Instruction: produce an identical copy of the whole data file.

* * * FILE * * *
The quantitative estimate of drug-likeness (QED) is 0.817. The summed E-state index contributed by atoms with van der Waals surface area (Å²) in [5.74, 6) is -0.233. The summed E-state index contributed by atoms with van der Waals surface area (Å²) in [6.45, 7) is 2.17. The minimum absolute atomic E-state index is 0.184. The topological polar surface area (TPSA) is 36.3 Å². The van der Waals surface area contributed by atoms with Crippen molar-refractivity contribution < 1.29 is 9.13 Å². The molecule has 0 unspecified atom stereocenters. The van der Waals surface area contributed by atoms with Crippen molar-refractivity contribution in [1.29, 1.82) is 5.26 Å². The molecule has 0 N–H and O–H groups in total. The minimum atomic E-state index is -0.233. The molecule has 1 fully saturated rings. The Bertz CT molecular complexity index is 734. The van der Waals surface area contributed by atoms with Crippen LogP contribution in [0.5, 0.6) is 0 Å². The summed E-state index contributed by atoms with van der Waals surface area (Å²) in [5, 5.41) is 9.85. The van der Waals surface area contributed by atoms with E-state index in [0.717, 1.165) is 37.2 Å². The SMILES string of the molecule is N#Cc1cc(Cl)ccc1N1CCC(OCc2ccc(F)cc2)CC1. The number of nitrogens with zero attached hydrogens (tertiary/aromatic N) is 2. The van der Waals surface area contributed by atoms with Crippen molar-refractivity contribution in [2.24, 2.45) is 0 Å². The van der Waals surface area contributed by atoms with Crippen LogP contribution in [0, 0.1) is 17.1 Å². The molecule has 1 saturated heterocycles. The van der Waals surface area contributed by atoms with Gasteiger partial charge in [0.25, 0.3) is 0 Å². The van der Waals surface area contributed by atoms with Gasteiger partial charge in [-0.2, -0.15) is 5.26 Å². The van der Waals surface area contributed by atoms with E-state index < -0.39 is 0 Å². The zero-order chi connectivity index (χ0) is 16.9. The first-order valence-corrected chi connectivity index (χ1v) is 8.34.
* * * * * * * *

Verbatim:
The quantitative estimate of drug-likeness (QED) is 0.817. The summed E-state index contributed by atoms with van der Waals surface area (Å²) in [5.74, 6) is -0.233. The summed E-state index contributed by atoms with van der Waals surface area (Å²) in [6.45, 7) is 2.17. The minimum absolute atomic E-state index is 0.184. The topological polar surface area (TPSA) is 36.3 Å². The van der Waals surface area contributed by atoms with Crippen molar-refractivity contribution < 1.29 is 9.13 Å². The molecule has 0 unspecified atom stereocenters. The van der Waals surface area contributed by atoms with Crippen molar-refractivity contribution in [1.29, 1.82) is 5.26 Å². The molecule has 0 N–H and O–H groups in total. The minimum atomic E-state index is -0.233. The molecule has 1 fully saturated rings. The Bertz CT molecular complexity index is 734. The van der Waals surface area contributed by atoms with Crippen LogP contribution in [0.5, 0.6) is 0 Å². The summed E-state index contributed by atoms with van der Waals surface area (Å²) in [5, 5.41) is 9.85. The van der Waals surface area contributed by atoms with E-state index in [0.717, 1.165) is 37.2 Å². The SMILES string of the molecule is N#Cc1cc(Cl)ccc1N1CCC(OCc2ccc(F)cc2)CC1. The number of nitrogens with zero attached hydrogens (tertiary/aromatic N) is 2. The van der Waals surface area contributed by atoms with Crippen molar-refractivity contribution in [2.24, 2.45) is 0 Å². The van der Waals surface area contributed by atoms with Crippen LogP contribution in [0, 0.1) is 17.1 Å². The molecule has 1 saturated heterocycles. The van der Waals surface area contributed by atoms with Gasteiger partial charge in [0.25, 0.3) is 0 Å². The van der Waals surface area contributed by atoms with Gasteiger partial charge in [-0.2, -0.15) is 5.26 Å². The van der Waals surface area contributed by atoms with E-state index < -0.39 is 0 Å². The zero-order chi connectivity index (χ0) is 16.9. The first-order valence-corrected chi connectivity index (χ1v) is 8.34.